I get asked a lot of inane questions repeatedly too over here in Korea because I am a foreigner and this country still doesn’t have too many people who are different in any way, let alone tall and blond and from another country. I get sick of answering them myself, but I know that the way I answer these questions may inform someone’s entire opinion of my country/foreigners in general. I try to present my best face to questioners. Cause there’s real power in being the one person in some category that someone questions, even though there shouldn’t be.

    Anyway, congrats on making it to Vancouver! And you made me rather nostalgic referencing the food co-op in Bellingham. I practically lived there when I lived in Bellingham. I wish I’d told you to try the sesame noodles there, they are the best sesame noodles known to man. If you’re ever there again, have some. And enjoy B.C.! Resting is good, I agree! Or do touristy shit! You can see bike-jousting many a time, but you don’t see Vancouver every day!

    Lots of Love from Korea!

    – Jen

    • I do see your point. Once upon a time I heard of bicycle touring, after I’d started biking, and I thought, how is that fun? Don’t you get tired? Who would want to carry all their stuff like that?

      But the difference was, I was already using my bicycle for transportation, even if only of short distances and not carrying much. It was when I started doing group rides of longer distances, and realizing it wasn’t that hard or tiring, that it started to sound appealing.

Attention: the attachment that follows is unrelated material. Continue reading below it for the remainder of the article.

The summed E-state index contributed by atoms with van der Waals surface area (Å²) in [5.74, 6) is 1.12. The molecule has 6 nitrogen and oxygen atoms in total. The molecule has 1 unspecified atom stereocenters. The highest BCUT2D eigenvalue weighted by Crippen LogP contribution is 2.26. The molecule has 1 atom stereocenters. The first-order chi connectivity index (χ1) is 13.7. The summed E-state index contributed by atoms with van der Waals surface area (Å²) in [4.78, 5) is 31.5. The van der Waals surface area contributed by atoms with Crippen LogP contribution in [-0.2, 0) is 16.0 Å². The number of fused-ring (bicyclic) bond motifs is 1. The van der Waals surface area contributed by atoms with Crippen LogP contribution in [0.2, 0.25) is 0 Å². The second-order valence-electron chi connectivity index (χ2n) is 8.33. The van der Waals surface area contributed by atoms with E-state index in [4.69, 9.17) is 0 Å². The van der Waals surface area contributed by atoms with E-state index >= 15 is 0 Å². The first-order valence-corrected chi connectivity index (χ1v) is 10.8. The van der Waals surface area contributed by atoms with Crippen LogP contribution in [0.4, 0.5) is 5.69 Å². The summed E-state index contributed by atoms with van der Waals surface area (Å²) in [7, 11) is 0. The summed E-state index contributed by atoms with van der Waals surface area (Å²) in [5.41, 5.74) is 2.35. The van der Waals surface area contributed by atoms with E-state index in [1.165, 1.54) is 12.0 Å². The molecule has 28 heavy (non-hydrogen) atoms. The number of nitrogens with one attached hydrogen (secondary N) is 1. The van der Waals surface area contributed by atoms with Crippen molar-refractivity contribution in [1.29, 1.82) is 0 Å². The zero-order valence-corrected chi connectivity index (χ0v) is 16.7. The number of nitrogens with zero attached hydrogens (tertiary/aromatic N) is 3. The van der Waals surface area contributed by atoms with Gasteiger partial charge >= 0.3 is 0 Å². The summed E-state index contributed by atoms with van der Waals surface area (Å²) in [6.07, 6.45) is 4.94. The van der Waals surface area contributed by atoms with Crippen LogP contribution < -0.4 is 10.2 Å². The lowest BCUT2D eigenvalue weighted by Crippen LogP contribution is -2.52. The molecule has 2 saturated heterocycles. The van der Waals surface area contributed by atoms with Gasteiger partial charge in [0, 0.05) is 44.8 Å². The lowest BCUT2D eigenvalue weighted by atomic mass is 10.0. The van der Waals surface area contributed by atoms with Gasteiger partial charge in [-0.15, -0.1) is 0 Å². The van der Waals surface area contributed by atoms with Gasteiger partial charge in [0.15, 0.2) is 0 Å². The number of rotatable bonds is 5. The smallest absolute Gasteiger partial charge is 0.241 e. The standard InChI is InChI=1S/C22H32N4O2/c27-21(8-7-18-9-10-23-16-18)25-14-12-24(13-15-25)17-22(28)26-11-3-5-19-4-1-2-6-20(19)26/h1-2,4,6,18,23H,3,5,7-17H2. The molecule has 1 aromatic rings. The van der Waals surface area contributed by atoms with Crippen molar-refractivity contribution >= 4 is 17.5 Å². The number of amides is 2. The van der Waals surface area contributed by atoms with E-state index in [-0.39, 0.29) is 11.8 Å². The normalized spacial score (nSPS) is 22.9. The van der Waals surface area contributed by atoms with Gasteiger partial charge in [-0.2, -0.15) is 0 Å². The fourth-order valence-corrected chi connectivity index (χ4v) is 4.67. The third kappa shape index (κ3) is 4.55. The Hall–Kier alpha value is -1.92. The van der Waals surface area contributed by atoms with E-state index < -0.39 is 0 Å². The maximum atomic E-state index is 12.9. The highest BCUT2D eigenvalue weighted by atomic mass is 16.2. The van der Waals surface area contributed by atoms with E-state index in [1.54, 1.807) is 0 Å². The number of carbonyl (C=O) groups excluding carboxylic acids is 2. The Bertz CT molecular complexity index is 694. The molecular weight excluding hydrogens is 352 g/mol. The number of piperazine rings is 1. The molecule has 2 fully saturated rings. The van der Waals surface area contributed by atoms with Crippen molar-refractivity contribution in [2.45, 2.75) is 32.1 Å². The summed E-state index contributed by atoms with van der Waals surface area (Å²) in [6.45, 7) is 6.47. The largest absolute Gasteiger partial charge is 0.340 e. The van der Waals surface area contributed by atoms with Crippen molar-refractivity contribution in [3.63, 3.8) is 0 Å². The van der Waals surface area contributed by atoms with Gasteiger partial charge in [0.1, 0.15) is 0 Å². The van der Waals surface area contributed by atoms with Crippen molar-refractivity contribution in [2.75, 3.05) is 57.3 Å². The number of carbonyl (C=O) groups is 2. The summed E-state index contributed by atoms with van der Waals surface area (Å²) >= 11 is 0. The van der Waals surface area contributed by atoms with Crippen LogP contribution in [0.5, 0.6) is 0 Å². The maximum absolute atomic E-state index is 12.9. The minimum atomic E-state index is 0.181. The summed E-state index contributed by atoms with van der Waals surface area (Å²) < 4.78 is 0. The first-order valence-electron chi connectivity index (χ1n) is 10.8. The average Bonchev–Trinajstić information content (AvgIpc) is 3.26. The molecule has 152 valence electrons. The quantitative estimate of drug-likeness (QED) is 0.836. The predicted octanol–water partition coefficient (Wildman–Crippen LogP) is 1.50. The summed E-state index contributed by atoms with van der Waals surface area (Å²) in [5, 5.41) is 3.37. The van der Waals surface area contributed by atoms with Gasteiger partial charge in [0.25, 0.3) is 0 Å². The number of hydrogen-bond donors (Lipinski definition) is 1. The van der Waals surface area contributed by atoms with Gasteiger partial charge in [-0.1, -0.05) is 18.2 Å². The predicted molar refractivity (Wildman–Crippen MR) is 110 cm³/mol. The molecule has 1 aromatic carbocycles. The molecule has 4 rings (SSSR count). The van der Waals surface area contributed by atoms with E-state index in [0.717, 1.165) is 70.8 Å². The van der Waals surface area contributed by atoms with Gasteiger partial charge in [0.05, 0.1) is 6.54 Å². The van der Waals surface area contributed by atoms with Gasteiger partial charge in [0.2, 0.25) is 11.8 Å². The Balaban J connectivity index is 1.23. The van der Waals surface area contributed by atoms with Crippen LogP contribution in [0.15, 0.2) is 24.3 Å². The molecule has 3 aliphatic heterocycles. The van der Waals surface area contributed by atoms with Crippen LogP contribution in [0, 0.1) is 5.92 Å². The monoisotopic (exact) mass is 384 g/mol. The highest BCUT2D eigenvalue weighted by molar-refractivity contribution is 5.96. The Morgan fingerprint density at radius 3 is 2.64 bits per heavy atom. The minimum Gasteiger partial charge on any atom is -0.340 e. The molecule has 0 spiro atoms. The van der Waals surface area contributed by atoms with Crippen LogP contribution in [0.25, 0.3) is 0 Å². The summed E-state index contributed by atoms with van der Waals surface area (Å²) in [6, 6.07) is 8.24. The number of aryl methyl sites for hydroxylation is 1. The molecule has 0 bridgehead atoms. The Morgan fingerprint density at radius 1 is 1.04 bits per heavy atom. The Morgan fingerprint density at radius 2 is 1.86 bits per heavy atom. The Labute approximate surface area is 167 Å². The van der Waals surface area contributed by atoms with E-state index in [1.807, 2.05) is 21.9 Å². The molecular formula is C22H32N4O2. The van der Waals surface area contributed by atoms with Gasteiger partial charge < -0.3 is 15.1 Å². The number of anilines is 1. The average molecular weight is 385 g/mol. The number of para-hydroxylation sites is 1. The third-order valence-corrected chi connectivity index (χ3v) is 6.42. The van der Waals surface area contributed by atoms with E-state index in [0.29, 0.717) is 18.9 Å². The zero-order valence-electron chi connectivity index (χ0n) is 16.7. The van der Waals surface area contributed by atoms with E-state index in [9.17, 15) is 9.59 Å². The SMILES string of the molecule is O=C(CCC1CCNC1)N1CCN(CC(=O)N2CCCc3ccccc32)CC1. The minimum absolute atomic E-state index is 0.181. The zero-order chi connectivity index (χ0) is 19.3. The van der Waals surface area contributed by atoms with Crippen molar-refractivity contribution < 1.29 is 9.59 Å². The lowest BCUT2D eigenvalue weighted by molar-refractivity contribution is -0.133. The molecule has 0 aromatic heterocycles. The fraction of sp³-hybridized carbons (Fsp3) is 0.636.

And most of the people who comment on Shawn and I, truly will likely never bike tour. They’re the kind of people who think riding five miles is a long way. They’re the kind of people who just have to comment on something unusual, whether cycle tourists or a little person or a woman with an unflattering outfit. There’s a huge difference between someone who finds what we do interesting (and I have no problem talking to those folks, even if I am tired, I’ve done it repeatedly), and people who have the mindset of “look at those freaks on bicycles with all that stuff!”

      And I’m never out-right rude to people, but I give shorter answers to some folks. For instance, there’s the question, “where are you going?” Sometimes I’ll just say, “East.” Or I’ll name that night’s destination.

  2. I know what you mean about the bike questions; I get the same re commuting and get just as tired of them – especially the “concerned” questions.

    Happy travels, I am following along vicariously!

    • Oh gosh, I remember those: “How do you carry your stuff? Don’t you get cold/hot?” Or my absolute least favorite: “Aren’t you afraid of getting hit by a car?” I had a coworker who asked the questions in an accusing tone of voice, no less. And this is a guy who didn’t drive, he took the bus everywhere.

      I’ll never forget one interaction I had, early on in my bike-commuting era. I had a coworker who asked, “Aren’t you afraid at night?” And I replied that oh, I have a bright headlight and taillight, etc etc., and she said, “No, I mean, aren’t you afraid of getting raped?” Wait, what?! Before I got on a bike, I walked and rode the bus everywhere. Which, if you’re afraid of being randomly attacked by a stranger, is far more dangerous. But also….no, as a matter of fact, that’s not something I worry much about. Portland is rather safe in general, even the “bad” parts of town aren’t that bad.

  3. Todd says:

    Congrats! On reaching the other Vancouver! It is always best to get your ride troubles over early on.